Canadian currency rises against most major peers on surging oil

Oil Speculation

Futures for West Texas Intermediate crude climbed as much as 3% to $112.24 a barrel in New York, the highest level since May 2011, while Brent crude rallied as much as 2.6% to $117.34 a barrel.

A U.S.-led strike on Syria in retaliation for the alleged use of chemical weapons in its civil war is probable within the next week, raising the possibility Brent may hit $150 should a widening conflict halt oil output in Iraq or other producers, according to Societe Generale SA.

Standard & Poor’s GSCI Index of 24 raw materials increased 0.6%.

“There’s still a case to be made for Canada outperformance against Australia, for example, in terms of the dollar-bloc commodity currencies, on the basis that support from the oil prices that will mitigate, militate against, significant CAD underperformance,” said Jeremy Stretch, head of currency strategy at Canadian Imperial Bank of Commerce, by phone from London. “The U.S. dollar continues to make good progress across the board as risk aversion is prevalent.”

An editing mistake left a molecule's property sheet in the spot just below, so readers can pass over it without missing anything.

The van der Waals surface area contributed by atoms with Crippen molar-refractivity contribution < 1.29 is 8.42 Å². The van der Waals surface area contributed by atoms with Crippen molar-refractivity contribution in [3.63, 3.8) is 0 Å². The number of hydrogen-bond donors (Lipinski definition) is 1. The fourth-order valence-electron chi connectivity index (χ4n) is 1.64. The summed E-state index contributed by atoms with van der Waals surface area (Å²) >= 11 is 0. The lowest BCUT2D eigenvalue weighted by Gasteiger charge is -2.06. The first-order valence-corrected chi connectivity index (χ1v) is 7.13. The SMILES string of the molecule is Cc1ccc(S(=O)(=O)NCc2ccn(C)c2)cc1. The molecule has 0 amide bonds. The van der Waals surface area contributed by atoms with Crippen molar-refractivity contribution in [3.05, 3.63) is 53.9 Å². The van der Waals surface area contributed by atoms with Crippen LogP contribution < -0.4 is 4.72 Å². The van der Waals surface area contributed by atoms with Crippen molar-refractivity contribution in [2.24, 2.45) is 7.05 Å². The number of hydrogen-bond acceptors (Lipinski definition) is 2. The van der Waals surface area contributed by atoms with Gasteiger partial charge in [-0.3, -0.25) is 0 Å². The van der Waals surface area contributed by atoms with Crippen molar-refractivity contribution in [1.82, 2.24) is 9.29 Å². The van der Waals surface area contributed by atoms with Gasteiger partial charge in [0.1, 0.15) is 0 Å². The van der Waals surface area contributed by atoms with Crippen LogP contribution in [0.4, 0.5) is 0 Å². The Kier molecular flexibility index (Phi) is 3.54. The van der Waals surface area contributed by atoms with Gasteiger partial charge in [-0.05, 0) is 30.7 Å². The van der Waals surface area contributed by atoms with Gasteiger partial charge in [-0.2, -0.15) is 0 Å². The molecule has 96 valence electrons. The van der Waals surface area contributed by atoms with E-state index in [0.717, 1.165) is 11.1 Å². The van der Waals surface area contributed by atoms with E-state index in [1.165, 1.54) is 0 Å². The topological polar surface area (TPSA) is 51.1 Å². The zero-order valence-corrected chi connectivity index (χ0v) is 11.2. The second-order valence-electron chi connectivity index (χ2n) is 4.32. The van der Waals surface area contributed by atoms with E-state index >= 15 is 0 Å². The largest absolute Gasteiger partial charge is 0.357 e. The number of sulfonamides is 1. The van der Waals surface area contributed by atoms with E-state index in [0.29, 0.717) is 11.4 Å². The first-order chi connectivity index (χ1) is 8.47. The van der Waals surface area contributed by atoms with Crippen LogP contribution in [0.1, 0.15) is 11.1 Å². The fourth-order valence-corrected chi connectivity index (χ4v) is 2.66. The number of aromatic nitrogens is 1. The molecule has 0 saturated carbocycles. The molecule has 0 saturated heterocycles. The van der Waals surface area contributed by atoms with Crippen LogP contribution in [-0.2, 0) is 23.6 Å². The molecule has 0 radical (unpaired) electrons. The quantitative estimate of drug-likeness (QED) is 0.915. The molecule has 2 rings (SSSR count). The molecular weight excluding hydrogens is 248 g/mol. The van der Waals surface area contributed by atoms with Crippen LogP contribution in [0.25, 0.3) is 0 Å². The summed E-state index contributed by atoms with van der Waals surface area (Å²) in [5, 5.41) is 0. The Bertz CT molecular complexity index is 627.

The Aussie dollar dropped 0.8% to 93.37 Canadian cents, and New Zealand’s currency fell 0.4% to 81.32 Canadian cents.

The Bloomberg Dollar Index, which tracks the greenback against 10 major counterparts, rose 0.5% to 1,029.68.

U.S. gross domestic product increased an annualized 2.2% in the second quarter, more than first estimated, a government report tomorrow is forecast to show. Canada’s GDP shrank 0.4% in June, a Bloomberg survey estimated before data due Aug. 30.

www.bloomberg.com

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